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Lindane has been banned for all uses in more than 50 countries. The U.S. is now the only country in North America (and one of the only industrialized countries worldwide) that continues to allow agricultural use. Canada phased out agricultural uses at the end of 2004, and Mexico has agreed to phase out all uses of lindane by the end of 2005.
The U.S. Environmental Protection Agency (EPA) allows lindane use for seed treatment on six grain crops, where the majority is applied to corn and wheat. Bayer CropScience became the primary distributor of lindane seed treatment products in 2004, when it acquired a seed treatment company called Gustafson LLC.
Lindane is an organochlorine insecticide, a class of pesticides that has largely been phased out in the U.S. All of the pesticides targeted for global elimination under the POPs Treaty are organochlorines, as these chemicals tend to persist in the environment, build up in the food chain, and travel across national borders on wind and air currents.
Continued U.S. agricultural use of lindane contributes to the buildup of lindane in the Arctic region, where it is among the most commonly found contaminants in the environment and threatens the traditional foods and health of indigenous peoples in the region. Lindane and its breakdown products are also found in blood testing of the general population. A recent study from the Centers for Disease Control reported lindane in 62% of the subjects sampled, with the highest body burden levels among women of childbearing age.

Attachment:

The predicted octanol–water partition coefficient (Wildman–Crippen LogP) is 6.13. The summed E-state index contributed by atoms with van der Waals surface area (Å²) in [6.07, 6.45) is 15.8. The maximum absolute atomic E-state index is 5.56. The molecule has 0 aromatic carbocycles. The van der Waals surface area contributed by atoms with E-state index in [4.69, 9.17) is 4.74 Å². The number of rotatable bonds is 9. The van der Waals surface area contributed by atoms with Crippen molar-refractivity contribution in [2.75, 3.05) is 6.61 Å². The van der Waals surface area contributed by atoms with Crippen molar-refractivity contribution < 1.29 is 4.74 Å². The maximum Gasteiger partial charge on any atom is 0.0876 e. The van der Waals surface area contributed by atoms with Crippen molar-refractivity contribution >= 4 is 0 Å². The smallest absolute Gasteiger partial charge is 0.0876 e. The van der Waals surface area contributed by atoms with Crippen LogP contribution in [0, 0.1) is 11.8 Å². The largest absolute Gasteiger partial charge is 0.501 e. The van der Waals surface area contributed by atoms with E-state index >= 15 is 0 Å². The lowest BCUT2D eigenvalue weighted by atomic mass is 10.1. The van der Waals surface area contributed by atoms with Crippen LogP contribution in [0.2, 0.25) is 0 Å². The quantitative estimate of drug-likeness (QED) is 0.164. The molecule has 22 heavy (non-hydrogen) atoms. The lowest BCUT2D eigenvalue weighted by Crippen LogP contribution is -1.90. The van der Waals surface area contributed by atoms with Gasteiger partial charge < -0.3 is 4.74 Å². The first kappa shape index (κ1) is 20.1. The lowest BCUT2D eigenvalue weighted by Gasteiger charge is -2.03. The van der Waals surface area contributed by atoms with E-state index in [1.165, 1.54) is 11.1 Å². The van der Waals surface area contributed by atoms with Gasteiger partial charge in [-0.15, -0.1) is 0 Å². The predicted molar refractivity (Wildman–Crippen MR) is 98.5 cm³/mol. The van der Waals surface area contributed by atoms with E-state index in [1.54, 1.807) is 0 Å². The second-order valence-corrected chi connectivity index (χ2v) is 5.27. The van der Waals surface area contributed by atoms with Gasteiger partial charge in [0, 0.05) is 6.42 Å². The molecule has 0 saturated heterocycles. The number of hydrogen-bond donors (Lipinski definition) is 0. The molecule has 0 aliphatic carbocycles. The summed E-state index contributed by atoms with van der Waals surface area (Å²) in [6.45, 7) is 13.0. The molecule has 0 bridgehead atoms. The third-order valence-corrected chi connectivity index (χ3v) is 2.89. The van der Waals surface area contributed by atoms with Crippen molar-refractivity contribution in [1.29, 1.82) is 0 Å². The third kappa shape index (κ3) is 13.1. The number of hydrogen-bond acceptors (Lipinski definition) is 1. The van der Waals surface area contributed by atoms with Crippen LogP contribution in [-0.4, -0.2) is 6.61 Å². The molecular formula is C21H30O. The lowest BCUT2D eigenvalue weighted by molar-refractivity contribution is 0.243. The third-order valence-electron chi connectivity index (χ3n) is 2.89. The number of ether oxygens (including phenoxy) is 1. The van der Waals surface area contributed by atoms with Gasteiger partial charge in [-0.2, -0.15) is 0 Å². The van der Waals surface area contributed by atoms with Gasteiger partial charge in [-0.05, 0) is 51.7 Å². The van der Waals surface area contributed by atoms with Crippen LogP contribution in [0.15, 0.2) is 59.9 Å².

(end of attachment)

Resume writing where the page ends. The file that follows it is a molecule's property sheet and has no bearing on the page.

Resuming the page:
In the U.S. and Canada lindane is also used to control head lice and scabies, despite research linking it with increased risk of brain tumors in children. Children are particularly vulnerable to lindane's toxic effects, including seizures and damage to the nervous and immune systems. Lindane is also a suspected carcinogen and hormone disruptor. When lindane is used in head lice shampoos it can contaminate urban sewer systems and pollute sources of drinking water. California banned lindane shampoos and lotions in 2002, and similar legislation is pending in New York and Illinois.
While lindane is not among the chemicals currently targeted under the POPs Treaty, it is widely considered a top candidate for addition to the list for international phase-out. The first meeting of the Stockholm Convention in Uruguay will set in place the process for adding new chemicals under the treaty, and governments will be putting forward candidate chemicals such as lindane for initial discussions.
The International POPs Elimination Network (IPEN), a global network of grassroots environmental and health groups, is conducting a number of actions around Earth Day to highlight the promises of the Stockholm Convention and pressure governments to move quickly to implement this important treaty. The U.S. has signed the Stockholm Convention, but has not yet joined the 97 countries that have ratified the treaty. The U.S. will not be an official participant in the Uruguay meeting.
Action: Join the Earth Day call to eliminate lindane from our bodies and the environment. See the Act Now section at http://www.panna.org for information on how to contact Bayer CropScience on April 21.